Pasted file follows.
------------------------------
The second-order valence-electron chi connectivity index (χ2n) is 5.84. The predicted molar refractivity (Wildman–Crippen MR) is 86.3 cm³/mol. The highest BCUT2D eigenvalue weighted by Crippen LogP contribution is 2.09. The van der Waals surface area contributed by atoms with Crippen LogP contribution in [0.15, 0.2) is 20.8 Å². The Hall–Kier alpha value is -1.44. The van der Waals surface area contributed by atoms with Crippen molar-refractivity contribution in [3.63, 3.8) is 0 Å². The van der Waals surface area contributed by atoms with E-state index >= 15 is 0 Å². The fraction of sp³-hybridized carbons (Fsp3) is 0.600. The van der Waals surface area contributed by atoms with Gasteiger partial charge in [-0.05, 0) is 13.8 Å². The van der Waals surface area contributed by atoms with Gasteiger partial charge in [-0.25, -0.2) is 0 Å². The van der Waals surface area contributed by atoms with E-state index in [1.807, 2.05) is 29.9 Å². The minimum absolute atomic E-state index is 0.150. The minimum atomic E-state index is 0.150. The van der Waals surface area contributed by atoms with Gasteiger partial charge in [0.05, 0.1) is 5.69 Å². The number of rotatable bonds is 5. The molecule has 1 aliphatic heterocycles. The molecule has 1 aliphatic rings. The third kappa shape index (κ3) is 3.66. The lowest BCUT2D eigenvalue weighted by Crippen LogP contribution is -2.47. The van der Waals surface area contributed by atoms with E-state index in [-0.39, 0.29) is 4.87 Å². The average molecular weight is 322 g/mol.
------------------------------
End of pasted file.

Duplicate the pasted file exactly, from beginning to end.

The second-order valence-electron chi connectivity index (χ2n) is 5.84. The predicted molar refractivity (Wildman–Crippen MR) is 86.3 cm³/mol. The highest BCUT2D eigenvalue weighted by Crippen LogP contribution is 2.09. The van der Waals surface area contributed by atoms with Crippen LogP contribution in [0.15, 0.2) is 20.8 Å². The Hall–Kier alpha value is -1.44. The van der Waals surface area contributed by atoms with Crippen molar-refractivity contribution in [3.63, 3.8) is 0 Å². The van der Waals surface area contributed by atoms with E-state index >= 15 is 0 Å². The fraction of sp³-hybridized carbons (Fsp3) is 0.600. The van der Waals surface area contributed by atoms with Gasteiger partial charge in [-0.05, 0) is 13.8 Å². The van der Waals surface area contributed by atoms with Gasteiger partial charge in [-0.25, -0.2) is 0 Å². The van der Waals surface area contributed by atoms with E-state index in [1.807, 2.05) is 29.9 Å². The minimum absolute atomic E-state index is 0.150. The minimum atomic E-state index is 0.150. The van der Waals surface area contributed by atoms with Gasteiger partial charge in [0.05, 0.1) is 5.69 Å². The number of rotatable bonds is 5. The molecule has 1 aliphatic heterocycles. The molecule has 1 aliphatic rings. The third kappa shape index (κ3) is 3.66. The lowest BCUT2D eigenvalue weighted by Crippen LogP contribution is -2.47. The van der Waals surface area contributed by atoms with E-state index in [-0.39, 0.29) is 4.87 Å². The average molecular weight is 322 g/mol.